Application Domains in the case of modules are used to determine what parts of a module are actually unloaded when they are unloaded. The following are the two methods in which this functionality is controlled:

Current Domain Method – This makes it do modules never really unload, and that their definitions are kept around for the lifetime of the application. The result is modules load faster the second time they are loaded because they never really unloaded in the first place. [image9.png]

Copied Domain Method – This is the default behavior and is supposed to allow modules to truly unload. The result is that modules always take the same amount of time to after unload since they have to be completely reloaded.

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For more information see the following: http://jvalentino.blogspot.com/2009/06/flex-memory-issue-4-modules-and.html

The Realities of Modules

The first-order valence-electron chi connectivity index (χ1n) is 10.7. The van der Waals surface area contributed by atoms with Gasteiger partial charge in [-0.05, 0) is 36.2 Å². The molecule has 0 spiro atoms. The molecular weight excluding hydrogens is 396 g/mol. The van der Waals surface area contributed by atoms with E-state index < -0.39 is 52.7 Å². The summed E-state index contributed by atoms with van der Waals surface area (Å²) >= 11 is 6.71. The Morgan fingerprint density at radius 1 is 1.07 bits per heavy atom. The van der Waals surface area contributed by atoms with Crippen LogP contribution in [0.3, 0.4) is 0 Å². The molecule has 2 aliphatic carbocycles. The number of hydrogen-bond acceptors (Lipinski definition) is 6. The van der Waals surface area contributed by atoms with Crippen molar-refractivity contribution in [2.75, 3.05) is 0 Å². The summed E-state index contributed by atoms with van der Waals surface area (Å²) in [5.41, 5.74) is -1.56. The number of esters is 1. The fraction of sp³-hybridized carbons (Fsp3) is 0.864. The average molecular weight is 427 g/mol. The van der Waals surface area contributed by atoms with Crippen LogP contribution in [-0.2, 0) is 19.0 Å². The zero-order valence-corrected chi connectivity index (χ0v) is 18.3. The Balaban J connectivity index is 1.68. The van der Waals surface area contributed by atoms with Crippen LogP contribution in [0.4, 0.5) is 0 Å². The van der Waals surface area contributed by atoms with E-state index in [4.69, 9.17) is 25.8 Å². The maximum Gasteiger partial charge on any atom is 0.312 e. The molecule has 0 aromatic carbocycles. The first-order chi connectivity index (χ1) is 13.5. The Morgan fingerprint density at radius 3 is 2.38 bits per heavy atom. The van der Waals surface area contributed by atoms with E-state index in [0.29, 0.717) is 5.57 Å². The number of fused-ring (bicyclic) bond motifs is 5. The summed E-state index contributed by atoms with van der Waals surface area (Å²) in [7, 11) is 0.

Basically looking at a module wrong will cause it not to unload when using the Copied Domain (Default) Method. The following are culprits for the modules persisting, each of which I have implemented resolutions:

Even with these resolutions there is ultimately a problem that is an article unto itself regarding how the memory required to render components becomes fragmented over time, eventually preventing objects that should be eligible for collection from by collected. I will get around writing about it and the proof of its existence later, but for right now just be aware of its effects. Its effects are most noticeable in Flex applications that run at high resolutions, because the larger in size the component the more memory that is required for rendering it.

This basically means that in larger and/or graphically rich applications if you have to render a lot of content over and over you will run out of memory and there is nothing you can do about it. Using the current domain method will mitigate this problem, but then you have to be sure that your application’s definitions can fit within whatever the requirement is for client memory. Even then you will still encounter the problem within rendering memory fragmentation.

What can be done?

Pool your modules.

Once a module has been created store its instance and then retrieve it the next time it is needed. This however requires enough memory available to be able to go to every module in the application, or however modules it is possible to go to.

The result is a memory profile that looks like the following with modules in which the instance never go away: